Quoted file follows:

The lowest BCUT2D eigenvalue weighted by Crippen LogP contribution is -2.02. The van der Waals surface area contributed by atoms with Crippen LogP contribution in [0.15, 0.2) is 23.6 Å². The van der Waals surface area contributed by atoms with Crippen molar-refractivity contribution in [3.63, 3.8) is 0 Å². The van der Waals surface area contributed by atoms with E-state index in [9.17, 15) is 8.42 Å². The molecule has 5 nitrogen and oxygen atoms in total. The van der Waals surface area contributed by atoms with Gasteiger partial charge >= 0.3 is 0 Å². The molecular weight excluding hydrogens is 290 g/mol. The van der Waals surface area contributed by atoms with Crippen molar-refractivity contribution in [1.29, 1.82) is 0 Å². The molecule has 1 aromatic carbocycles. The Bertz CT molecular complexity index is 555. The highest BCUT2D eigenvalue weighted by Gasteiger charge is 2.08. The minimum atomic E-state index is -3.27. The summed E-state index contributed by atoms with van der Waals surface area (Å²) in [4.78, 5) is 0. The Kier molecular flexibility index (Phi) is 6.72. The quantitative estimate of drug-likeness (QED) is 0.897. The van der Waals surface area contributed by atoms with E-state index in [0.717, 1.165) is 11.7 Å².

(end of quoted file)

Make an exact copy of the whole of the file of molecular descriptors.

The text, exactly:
The lowest BCUT2D eigenvalue weighted by Crippen LogP contribution is -2.02. The van der Waals surface area contributed by atoms with Crippen LogP contribution in [0.15, 0.2) is 23.6 Å². The van der Waals surface area contributed by atoms with Crippen molar-refractivity contribution in [3.63, 3.8) is 0 Å². The van der Waals surface area contributed by atoms with E-state index in [9.17, 15) is 8.42 Å². The molecule has 5 nitrogen and oxygen atoms in total. The van der Waals surface area contributed by atoms with Gasteiger partial charge >= 0.3 is 0 Å². The molecular weight excluding hydrogens is 290 g/mol. The van der Waals surface area contributed by atoms with Crippen molar-refractivity contribution in [1.29, 1.82) is 0 Å². The molecule has 1 aromatic carbocycles. The Bertz CT molecular complexity index is 555. The highest BCUT2D eigenvalue weighted by Gasteiger charge is 2.08. The minimum atomic E-state index is -3.27. The summed E-state index contributed by atoms with van der Waals surface area (Å²) in [4.78, 5) is 0. The Kier molecular flexibility index (Phi) is 6.72. The quantitative estimate of drug-likeness (QED) is 0.897. The van der Waals surface area contributed by atoms with E-state index in [0.717, 1.165) is 11.7 Å².